International Women’s Day 2020

20200308_133753aI have been around long enough to see the world transition to and from and back again with regard to freedom and equality for women. The pendulum always seems to be swinging. In the US, lately, it seems to be swinging in circles. Women are hitting new heights in achievements, yet laws are being considered that would restrict them from making the most important decisions about their own health.

I am fortunate in that I have been granted many more opportunities than a lot of women and live in a household that fully supports me in all of my endeavors. That has not always been the case. I have lost jobs to men, I have been assaulted, I have been condemned because of my intellect, my beliefs, and my “audacity” to interlope into a world I didn’t “belong”. And today, I am glad to say, I hold a position of respect in a field still dominated mostly by men.

So, thinking back, I want to express my gratitude to several people who helped this happen, probably not knowing at the time that they were doing so. The first couple are actually men. Taking a chance, a professor of neurophysiology at a medical school, offered me a research assistantship, bucking some pretty significant standards at the time. He taught me how to hard-wire equipment, collect and analyze data using computers (very primitive at the time), and edit scientific articles. Because of him and what he taught me, I garnered a research assistantship at the university, where I furthered my capabilities, using, heaven help us, a DEC PDP-10. I also gained a reputation as a pretty good ghost writer (which, by the way, paid a whole lot better than the assistantship), writing and editing articles for publication in highly respected journals. (I actually got my name attached to one of them.)

Because of this, and my early forays into computers and programming (remember Fortran, Cobol, RPG, and APL) I was offered a position with a contractor as an Executive Assistant to one of the Vice Presidents, a woman. As those of you in the IT industry may realize, SME’s (Subject Matter Experts) sometimes have communication skills limited to technology. It was during a conference with a potential, and much needed, customer that I saw a disconnect. They took a risk and let me step up, explaining what we were offering in terms the customer could understand and appreciate. We got the contract and my career was born.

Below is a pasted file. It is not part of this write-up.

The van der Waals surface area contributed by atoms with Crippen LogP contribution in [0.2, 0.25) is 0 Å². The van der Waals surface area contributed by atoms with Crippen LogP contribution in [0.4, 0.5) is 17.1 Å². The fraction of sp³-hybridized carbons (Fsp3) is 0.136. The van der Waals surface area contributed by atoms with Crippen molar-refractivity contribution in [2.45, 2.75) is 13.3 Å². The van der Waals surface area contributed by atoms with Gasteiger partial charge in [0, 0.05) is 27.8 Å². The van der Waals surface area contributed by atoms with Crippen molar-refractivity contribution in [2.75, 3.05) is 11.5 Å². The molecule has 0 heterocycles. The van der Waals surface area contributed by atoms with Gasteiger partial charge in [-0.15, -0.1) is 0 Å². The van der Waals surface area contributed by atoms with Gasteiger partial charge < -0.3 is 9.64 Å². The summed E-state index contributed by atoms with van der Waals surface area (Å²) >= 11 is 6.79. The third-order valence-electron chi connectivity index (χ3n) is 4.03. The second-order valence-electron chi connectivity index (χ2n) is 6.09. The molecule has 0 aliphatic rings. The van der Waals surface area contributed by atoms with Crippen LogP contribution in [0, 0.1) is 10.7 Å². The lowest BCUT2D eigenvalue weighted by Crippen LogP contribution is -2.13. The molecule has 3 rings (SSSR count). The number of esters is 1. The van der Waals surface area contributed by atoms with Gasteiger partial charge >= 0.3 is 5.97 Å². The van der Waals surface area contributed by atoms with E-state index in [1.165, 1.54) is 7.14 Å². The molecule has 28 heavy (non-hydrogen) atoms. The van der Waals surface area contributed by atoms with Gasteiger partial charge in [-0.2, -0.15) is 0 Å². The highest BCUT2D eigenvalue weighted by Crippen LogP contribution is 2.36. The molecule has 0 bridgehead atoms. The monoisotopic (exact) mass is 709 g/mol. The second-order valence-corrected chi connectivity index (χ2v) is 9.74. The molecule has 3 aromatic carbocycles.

I have spent many years availing my expertise to highly technical fields, expanding communications across enterprises. I have also raised a family and published five novels (soon to be six).

I am blessed to have been encouraged and promoted by valiant men and women who were more interested in progress than “norms”. It is to those men and women that I pay tribute–and to the  women determined to step forward and offer their capabilities to the world. May every day be International Women’s Day!

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Birthday Reflections


Yesterday, as I turned “older,” I was gifted with all sorts of birthday greetings, from family and friends alike. A cousin sent me a picture of me as a child, of which I have no memory. My daughter sent me one of us–and it took me a moment to recognize myself in the picture. It got me to thinking. Time rushes by, filled with moments we really should remember but they just get crowded in with others, our brains having no discernible filing system, until they disappear into the chasm of our being. A wise doctor once told me, our brain has no filter. We just keep cramming more and more in and, sooner or later, our brain will need to make room, so it shoves things to the back, with no rhyme or reason what goes. She laughed and added, “Just be glad you remember your name.”

All this pondering took me back to all I don’t know about me. I know I was born at 7:05 am, December 30th. It was a Saturday. I was born in a Catholic Hospital not to far from a tiny house my parents lived in, called a Tom Thumb house. I know this because my father took me by there once, knocked on the door, and told them he had had it built and wanted me to see it. It was tiny. However, at the time, I was more impressed by the fact the the owners had a huge pipe organ installed on one wall.

The house was close enough to the hospital that when my dad arrived home (I have no idea from where, but I think he was still in the Navy), he found a note on the door saying they’d gone to the hospital. Apparently, he was so shook, he left the car and ran to the hospital on foot.